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Book Review - Count Your Chickens Before They Hatch

Rajiv Ramarathnam



The Self Help/Business motivation market in the United States is a multi-billion dollar enterprise. Motivational gurus like Tony Robins, Stephen Covey, Deepak Chopra, Dennis Waitley, Wayne Dyer   and several others have marked their territory in this vast but ever-growing arena. It was only a matter of time before someone tapped into the growing young, ambitious professional population of our homeland.


He sports a ponytail, is professionally attired and is an effective communicator. But don’t let his yuppie appearance fool you. Arindham Choudhuri is as Desi as they come. Quoting Gandhi and the Gita, Arindham presents his self-help/management Philosophy in ‘Count your Chickens Before they Hatch.’


In the first couple of chapters, Choudhuri has borrowed many a page from the works of Tony Robbins on passion and from Dale Carnegie on winning friends and influencing people. However, in the third chapter he does branch into his own analysis of different personality types like Friendly, Thespian, the Stern face and the Poised and offers suggestions on how to handle each type.


While Americans are used to job insecurity and use it as motivation, Choudhuri claims, the Japanese are guaranteed job security. It is the latter’s patriotism that helps them perform effectively.


Having been part of the American workforce for over a decade, I know that loosing a job affects Americans as much as anyone else. In fact, it has been said that job-loss is the second worst calamity that can happen to any individual, the first being a death in the family.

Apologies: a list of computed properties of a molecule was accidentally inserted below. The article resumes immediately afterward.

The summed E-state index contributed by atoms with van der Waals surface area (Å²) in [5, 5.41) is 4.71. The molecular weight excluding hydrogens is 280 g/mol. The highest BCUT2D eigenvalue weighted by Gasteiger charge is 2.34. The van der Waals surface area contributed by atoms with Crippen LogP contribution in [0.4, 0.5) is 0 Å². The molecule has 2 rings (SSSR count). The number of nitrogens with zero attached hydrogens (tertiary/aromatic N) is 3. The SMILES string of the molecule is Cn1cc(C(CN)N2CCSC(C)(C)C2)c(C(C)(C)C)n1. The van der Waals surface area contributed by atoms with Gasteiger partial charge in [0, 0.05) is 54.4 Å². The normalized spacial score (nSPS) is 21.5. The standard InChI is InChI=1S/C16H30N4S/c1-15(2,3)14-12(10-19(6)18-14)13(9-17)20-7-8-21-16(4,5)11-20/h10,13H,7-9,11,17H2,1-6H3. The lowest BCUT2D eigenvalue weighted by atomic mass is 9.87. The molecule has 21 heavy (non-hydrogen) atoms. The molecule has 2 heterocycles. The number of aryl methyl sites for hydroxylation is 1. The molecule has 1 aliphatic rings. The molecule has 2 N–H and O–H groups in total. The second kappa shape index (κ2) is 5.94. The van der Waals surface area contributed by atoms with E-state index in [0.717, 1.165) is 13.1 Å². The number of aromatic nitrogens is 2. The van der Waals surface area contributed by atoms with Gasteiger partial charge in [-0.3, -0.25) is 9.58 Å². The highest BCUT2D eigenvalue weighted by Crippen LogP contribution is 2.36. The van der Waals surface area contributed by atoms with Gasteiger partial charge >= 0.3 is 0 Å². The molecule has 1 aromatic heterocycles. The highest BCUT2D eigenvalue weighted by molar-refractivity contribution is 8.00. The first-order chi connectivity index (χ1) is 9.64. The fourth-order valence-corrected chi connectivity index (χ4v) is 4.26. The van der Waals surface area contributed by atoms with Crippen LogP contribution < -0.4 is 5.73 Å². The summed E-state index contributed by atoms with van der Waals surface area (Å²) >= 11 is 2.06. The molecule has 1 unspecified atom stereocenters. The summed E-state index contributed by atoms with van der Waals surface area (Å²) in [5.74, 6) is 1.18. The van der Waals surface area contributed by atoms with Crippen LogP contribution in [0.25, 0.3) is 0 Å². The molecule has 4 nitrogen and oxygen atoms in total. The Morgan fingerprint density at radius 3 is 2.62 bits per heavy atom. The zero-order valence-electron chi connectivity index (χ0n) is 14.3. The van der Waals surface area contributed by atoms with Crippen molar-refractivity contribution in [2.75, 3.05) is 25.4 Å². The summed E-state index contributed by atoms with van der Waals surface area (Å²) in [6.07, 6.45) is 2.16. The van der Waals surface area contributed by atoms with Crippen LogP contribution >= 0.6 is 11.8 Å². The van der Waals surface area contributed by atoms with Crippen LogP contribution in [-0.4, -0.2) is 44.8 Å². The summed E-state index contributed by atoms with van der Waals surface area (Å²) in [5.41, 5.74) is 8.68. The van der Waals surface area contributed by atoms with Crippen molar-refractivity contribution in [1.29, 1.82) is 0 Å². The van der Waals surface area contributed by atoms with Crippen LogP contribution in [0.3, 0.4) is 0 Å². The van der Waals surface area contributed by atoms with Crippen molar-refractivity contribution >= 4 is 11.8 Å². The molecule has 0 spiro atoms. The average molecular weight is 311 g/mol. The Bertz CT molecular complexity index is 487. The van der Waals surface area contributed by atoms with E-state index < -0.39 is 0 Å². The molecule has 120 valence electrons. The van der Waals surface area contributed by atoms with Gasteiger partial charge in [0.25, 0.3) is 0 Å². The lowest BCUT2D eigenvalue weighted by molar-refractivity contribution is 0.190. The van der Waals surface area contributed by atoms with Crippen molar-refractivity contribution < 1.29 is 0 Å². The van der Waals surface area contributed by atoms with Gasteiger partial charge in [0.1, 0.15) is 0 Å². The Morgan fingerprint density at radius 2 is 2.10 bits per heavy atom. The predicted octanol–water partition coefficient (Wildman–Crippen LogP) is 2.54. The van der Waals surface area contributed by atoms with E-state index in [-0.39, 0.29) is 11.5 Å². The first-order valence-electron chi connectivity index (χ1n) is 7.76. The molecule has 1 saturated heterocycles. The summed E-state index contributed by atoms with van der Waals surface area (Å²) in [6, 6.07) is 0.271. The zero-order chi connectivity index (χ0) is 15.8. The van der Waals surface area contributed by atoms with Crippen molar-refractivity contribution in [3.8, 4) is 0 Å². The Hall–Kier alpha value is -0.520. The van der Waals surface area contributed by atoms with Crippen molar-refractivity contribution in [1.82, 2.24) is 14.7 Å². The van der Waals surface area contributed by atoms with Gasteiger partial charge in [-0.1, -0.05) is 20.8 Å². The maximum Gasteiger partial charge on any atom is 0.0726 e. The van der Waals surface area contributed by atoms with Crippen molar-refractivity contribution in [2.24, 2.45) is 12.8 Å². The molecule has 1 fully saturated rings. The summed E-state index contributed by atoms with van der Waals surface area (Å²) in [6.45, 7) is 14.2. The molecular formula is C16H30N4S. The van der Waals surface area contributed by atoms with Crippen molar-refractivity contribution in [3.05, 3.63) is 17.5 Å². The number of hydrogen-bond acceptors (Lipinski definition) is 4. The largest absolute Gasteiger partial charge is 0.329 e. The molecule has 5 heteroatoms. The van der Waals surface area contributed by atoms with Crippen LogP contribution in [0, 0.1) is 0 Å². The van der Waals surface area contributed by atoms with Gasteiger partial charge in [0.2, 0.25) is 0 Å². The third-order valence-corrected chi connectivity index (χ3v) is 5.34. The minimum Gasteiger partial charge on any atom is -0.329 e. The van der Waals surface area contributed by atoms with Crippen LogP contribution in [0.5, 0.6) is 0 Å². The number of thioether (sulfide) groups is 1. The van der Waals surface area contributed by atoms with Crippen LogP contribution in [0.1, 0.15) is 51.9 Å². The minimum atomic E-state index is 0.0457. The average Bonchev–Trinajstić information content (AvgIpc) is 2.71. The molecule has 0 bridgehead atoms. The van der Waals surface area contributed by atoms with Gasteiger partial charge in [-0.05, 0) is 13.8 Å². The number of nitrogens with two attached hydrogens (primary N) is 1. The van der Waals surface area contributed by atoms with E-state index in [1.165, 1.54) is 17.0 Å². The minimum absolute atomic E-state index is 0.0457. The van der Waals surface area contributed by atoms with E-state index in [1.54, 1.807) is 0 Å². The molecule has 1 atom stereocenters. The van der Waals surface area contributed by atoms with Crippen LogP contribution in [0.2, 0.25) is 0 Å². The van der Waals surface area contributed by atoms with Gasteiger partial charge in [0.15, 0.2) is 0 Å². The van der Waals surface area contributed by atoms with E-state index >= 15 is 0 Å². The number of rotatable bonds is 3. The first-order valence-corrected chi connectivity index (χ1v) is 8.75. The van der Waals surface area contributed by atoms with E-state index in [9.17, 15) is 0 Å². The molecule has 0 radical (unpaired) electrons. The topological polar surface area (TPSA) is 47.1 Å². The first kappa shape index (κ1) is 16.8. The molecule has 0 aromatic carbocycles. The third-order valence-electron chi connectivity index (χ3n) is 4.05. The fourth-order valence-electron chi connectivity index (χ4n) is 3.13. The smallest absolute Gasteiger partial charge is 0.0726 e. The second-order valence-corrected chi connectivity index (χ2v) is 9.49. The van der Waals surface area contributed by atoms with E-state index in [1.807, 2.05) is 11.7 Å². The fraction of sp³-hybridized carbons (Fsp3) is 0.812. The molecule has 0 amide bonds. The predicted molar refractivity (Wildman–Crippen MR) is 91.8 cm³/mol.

In one of the early chapters, Choudhuri suggests that if you call a spade a spade, you risk being hit by one. It would have been better if he had followed his own advice.


Indians, Choudhuri says, tend to be complacent if given total, unequivocal job security. (Raghupati Ragav Raja Ram, Poora paisa Kuch Nahin Kam). He then goes on to propose his own ‘Theory-I’ management theory . This Theory-I states that Indians need a mix of both American and Japanese management strategies.  A company must give an employee the feeling that he is part of the team, but must not give him total job security. The company must make it clear that it expects positive results from each individual.


 He goes on to claim that Gandhiji’s ahimsa theory worked because it appealed to the Indian public because of their complacent, laid back theory. While his Theory-I does provoke thought and may even work, Choudhuri needs to polish up some of his words when presenting his ideas in a book.


This book does have some useful nuggets. Choudhuri rightfully criticizes the legal system in India for routinely taking up to ten years to present a verdict on any case. Most of the time the criminal does go free.


His thoughts on different types of leadership, namely by seduction, association and delegation are quite noteworthy. He also ingeniously explains how the Gita’s distinction of people into three types, the Tamas, the Rajas and Satvic applies to modern day Indian employees.


While I disagree with a lot of his views, I believe some of his theories hold water and can be applied in Indian companies. His enormous potential does show in this book. We will hear a lot more about Arindham Chaudhuri in the coming years. This book is certainly worth reading. However, you may hav to order you copy from India. I picked mine up from a recent visit.




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